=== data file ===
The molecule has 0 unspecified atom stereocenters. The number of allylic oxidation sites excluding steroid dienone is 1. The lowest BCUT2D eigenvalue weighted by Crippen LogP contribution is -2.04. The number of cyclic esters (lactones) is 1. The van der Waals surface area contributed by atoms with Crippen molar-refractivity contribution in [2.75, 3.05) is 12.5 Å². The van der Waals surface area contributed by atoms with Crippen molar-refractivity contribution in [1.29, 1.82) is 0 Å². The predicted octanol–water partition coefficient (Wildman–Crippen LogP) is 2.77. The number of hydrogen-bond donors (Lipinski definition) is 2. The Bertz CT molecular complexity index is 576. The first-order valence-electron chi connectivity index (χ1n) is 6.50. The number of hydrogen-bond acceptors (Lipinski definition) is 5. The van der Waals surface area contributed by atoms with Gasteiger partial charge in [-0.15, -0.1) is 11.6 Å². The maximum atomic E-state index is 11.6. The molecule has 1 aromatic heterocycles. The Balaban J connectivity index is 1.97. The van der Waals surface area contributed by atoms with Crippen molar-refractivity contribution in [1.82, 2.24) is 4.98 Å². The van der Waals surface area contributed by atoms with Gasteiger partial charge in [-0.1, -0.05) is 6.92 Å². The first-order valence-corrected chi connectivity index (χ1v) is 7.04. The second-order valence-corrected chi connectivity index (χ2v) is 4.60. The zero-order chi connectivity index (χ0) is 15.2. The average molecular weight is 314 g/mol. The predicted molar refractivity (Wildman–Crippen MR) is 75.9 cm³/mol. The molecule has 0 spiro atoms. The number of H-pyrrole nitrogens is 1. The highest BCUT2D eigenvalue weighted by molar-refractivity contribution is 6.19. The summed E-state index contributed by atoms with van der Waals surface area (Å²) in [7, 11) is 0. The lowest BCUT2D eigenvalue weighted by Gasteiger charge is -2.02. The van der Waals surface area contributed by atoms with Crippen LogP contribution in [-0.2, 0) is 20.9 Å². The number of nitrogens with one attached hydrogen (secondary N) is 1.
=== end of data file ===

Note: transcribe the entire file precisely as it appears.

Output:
The molecule has 0 unspecified atom stereocenters. The number of allylic oxidation sites excluding steroid dienone is 1. The lowest BCUT2D eigenvalue weighted by Crippen LogP contribution is -2.04. The number of cyclic esters (lactones) is 1. The van der Waals surface area contributed by atoms with Crippen molar-refractivity contribution in [2.75, 3.05) is 12.5 Å². The van der Waals surface area contributed by atoms with Crippen molar-refractivity contribution in [1.29, 1.82) is 0 Å². The predicted octanol–water partition coefficient (Wildman–Crippen LogP) is 2.77. The number of hydrogen-bond donors (Lipinski definition) is 2. The Bertz CT molecular complexity index is 576. The first-order valence-electron chi connectivity index (χ1n) is 6.50. The number of hydrogen-bond acceptors (Lipinski definition) is 5. The van der Waals surface area contributed by atoms with Gasteiger partial charge in [-0.15, -0.1) is 11.6 Å². The maximum atomic E-state index is 11.6. The molecule has 1 aromatic heterocycles. The Balaban J connectivity index is 1.97. The van der Waals surface area contributed by atoms with Crippen molar-refractivity contribution in [1.82, 2.24) is 4.98 Å². The van der Waals surface area contributed by atoms with Gasteiger partial charge in [-0.1, -0.05) is 6.92 Å². The first-order valence-corrected chi connectivity index (χ1v) is 7.04. The second-order valence-corrected chi connectivity index (χ2v) is 4.60. The zero-order chi connectivity index (χ0) is 15.2. The average molecular weight is 314 g/mol. The predicted molar refractivity (Wildman–Crippen MR) is 75.9 cm³/mol. The molecule has 0 spiro atoms. The number of H-pyrrole nitrogens is 1. The highest BCUT2D eigenvalue weighted by molar-refractivity contribution is 6.19. The summed E-state index contributed by atoms with van der Waals surface area (Å²) in [7, 11) is 0. The lowest BCUT2D eigenvalue weighted by Gasteiger charge is -2.02. The van der Waals surface area contributed by atoms with Crippen LogP contribution in [-0.2, 0) is 20.9 Å². The number of nitrogens with one attached hydrogen (secondary N) is 1.